How do you think about balance – aesthetically and emotionally – in your work?

There are many times that I have to push past any kind of balance and work exhausted, over-caffeinated, and without being able to see the people I love outside my job for big chunks of time. But I can do that because I know my life and work overall exist in balance. If there are a few months that are bananas, there will be another few months at another point in the year where I will have space. I am passionate about my businesses, but I’m not a workaholic and I don't glamorize that way of existing. That’s not the norm for New York City, but I think a lot of my life has been about questioning norms. Having time to live, whether that’s taking a walk, going on a trip, having a dinner party, whatever, that’s what being here in a body is all about. I actually don't think I would be able to do a job that didn't allow real balance: time to just be, time to play, rest, and sit.

How do you think about the boundaries between “natural” and “artificial” in your work?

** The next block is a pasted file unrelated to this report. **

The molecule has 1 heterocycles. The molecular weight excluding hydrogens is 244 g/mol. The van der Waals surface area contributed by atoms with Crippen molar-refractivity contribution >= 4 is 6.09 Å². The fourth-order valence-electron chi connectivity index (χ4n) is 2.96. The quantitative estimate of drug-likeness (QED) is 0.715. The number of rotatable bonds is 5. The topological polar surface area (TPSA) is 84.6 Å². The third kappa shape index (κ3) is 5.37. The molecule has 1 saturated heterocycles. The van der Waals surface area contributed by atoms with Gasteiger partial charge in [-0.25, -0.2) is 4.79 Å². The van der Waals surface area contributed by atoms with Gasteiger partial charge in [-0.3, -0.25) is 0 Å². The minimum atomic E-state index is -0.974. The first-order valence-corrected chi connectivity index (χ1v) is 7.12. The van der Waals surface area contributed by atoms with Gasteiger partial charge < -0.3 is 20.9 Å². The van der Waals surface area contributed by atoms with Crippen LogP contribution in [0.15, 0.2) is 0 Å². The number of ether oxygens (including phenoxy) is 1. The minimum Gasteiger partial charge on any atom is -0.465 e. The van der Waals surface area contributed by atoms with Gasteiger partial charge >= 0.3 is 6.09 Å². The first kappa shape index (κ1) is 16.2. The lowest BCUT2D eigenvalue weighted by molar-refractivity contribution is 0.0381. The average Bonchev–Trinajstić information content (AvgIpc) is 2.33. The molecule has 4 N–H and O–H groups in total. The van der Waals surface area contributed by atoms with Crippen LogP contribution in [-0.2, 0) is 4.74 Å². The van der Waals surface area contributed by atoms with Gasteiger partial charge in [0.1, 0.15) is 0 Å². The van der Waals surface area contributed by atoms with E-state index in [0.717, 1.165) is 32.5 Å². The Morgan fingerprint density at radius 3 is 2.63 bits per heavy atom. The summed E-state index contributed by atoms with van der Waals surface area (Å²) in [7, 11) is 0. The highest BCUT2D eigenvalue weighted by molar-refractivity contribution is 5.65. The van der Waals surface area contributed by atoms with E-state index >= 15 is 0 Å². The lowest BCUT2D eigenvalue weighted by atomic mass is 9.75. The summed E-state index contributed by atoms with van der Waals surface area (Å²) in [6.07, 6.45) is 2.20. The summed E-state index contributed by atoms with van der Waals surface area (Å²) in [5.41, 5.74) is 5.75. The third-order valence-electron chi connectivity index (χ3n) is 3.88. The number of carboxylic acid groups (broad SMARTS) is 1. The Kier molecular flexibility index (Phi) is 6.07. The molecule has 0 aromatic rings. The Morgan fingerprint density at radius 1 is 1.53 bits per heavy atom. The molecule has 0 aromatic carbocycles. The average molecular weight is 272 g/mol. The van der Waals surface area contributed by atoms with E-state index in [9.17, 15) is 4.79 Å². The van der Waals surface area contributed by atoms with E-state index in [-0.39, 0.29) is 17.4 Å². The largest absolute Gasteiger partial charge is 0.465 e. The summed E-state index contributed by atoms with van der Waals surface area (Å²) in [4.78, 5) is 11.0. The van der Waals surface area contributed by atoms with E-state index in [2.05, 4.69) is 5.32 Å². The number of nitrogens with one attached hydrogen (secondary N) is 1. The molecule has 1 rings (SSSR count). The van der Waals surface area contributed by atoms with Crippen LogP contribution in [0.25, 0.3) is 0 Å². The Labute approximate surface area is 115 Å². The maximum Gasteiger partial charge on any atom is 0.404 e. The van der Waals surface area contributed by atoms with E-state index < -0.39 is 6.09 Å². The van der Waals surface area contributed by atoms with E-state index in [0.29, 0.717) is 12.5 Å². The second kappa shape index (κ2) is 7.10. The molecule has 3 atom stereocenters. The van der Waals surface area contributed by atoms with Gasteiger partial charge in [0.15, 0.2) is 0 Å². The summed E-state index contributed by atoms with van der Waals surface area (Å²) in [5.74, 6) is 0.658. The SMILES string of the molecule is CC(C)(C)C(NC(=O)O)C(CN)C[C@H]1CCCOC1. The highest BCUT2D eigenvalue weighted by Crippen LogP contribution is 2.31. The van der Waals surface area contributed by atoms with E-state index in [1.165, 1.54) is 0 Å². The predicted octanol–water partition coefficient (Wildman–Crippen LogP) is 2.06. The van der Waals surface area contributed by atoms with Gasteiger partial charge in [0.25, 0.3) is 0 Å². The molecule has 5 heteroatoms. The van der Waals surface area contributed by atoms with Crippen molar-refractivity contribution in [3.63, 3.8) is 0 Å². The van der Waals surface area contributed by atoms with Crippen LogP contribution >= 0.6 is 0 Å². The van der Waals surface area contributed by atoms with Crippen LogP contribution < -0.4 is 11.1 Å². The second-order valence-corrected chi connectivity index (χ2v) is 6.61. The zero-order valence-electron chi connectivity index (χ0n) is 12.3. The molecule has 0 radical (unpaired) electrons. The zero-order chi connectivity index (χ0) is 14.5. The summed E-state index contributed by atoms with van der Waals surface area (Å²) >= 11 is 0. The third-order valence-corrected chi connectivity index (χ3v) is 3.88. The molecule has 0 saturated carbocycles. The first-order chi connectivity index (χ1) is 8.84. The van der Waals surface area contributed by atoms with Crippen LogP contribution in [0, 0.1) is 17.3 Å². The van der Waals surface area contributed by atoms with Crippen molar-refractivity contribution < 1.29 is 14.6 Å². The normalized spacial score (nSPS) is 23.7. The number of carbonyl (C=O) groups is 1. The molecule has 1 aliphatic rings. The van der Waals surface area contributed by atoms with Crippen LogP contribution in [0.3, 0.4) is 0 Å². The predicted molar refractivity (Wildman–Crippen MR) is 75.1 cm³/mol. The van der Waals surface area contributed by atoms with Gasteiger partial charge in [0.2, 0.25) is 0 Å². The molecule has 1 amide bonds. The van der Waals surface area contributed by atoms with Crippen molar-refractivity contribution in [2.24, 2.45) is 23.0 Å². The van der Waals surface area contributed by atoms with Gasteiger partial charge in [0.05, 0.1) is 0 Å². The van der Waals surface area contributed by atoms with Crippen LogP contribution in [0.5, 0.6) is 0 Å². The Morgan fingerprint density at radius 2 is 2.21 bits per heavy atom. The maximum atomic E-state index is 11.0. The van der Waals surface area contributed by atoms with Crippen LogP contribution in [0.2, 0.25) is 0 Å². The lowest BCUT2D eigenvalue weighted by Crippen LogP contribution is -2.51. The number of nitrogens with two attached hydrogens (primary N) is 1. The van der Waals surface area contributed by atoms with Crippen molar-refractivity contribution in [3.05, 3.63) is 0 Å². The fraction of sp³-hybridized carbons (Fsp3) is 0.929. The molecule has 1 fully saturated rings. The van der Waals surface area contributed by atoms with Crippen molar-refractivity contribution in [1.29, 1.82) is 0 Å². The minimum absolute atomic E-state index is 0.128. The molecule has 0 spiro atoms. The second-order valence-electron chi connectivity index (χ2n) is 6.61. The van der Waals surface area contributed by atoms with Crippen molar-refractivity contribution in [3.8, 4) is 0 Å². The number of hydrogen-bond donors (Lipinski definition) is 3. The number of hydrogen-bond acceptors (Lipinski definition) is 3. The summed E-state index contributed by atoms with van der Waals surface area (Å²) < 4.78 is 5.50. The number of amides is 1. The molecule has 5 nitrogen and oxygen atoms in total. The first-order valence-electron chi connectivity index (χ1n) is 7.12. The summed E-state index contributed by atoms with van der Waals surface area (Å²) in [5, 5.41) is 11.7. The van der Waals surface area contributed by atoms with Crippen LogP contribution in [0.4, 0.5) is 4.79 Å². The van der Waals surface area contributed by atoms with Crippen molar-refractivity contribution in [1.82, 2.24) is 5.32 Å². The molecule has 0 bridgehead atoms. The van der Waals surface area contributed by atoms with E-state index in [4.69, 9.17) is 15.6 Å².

A big part of my floral design work, especially with events, is to connect people back to plant matter, back to the actual earth. Beautiful flowers and their colors, scents, and shapes draw your attention. That attention is an opportunity. Within that opportunity there is the possibility to connect and to care — that is where shifts happen. Yes, we are often making magical dreamworlds that aren’t found in nature and bringing flowers inside. But isn’t that why we have house plants and cut flowers in the home — to bridge the divide between natural and artificial? To remember, in a way.

Do you live with plants? Do you bring work home with you?

I definitely live with plants and I like to bring flowers home with me from time to time. I rarely have layered arrangements at home like the ones I make for work. Instead, I like to have a big bunch of one thing; tulips, daffodils, and lilacs en masse are some of my favorites.

What are some rituals you have around plants?